Duchesse said...

Demi-pointe: I am referring to my post "Grown Up Glamour", Dec. 8. I called her a "brown wren" which is Le Duc's term for an unadorned, unembellished woman.

I have the same relationship to scent as to food: I like and can enjoy almost everything. Jo Malone is great for those seeking non-florals and L'Artisan Parfumeur has some good ones too.

Re your question about gold discoloration, see http://www.ehow.com/list_6158003_causes-gold-discoloration.html

materfamilias: Funny how the last sixth of the bottle takes so long to use!

CompassRose: Hope you get to try some, they are interesting. I've only ever had partners who adored perfume, which is a good thing as it would be quite a wrench to give up.

Digs: Thanks, appreciate the additions. O is a good summer frag.

hostess: Aveda make several scents- ? I really like Voyage, find it does not last long.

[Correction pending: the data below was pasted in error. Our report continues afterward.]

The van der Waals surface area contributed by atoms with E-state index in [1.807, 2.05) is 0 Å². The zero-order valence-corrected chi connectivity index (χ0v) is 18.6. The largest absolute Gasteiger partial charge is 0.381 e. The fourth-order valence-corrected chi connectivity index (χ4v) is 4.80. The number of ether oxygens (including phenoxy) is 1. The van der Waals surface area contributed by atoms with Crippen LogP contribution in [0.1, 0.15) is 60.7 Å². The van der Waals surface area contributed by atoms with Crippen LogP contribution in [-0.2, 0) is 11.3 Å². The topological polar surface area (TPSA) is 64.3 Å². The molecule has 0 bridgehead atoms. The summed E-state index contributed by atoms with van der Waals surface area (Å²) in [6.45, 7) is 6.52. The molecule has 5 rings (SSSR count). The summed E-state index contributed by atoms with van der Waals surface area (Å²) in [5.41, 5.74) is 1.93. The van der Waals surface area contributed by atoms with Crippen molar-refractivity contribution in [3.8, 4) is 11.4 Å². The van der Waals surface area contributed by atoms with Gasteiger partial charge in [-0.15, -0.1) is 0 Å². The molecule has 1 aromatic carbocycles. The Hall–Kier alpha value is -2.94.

Rubi: Thanks, I will look for Aftelier. There was an article in the NYT about this amazing French Sufi parfumeur, anybody recall his name?

laurieAnn: The whole Hermesscence series is extraordinary (and expensive).

Anonymous: Your olfactory system habituates to the sent. It's like the temperature of a room; you may not realize it's cool, but someone walks into it and says brrr.

rb said...

I like florals, but not cloyingly sweet ones. My current favorite is Trish McEvoy Sexy #4, which is gardenia based but toned down with other scents.

(The website says "The heady, irresistible scent of gardenia is infused with notes of musk, honeysuckle, exotic Neroli orange petals and sultry Turberose to create a sublime seduction of the senses.")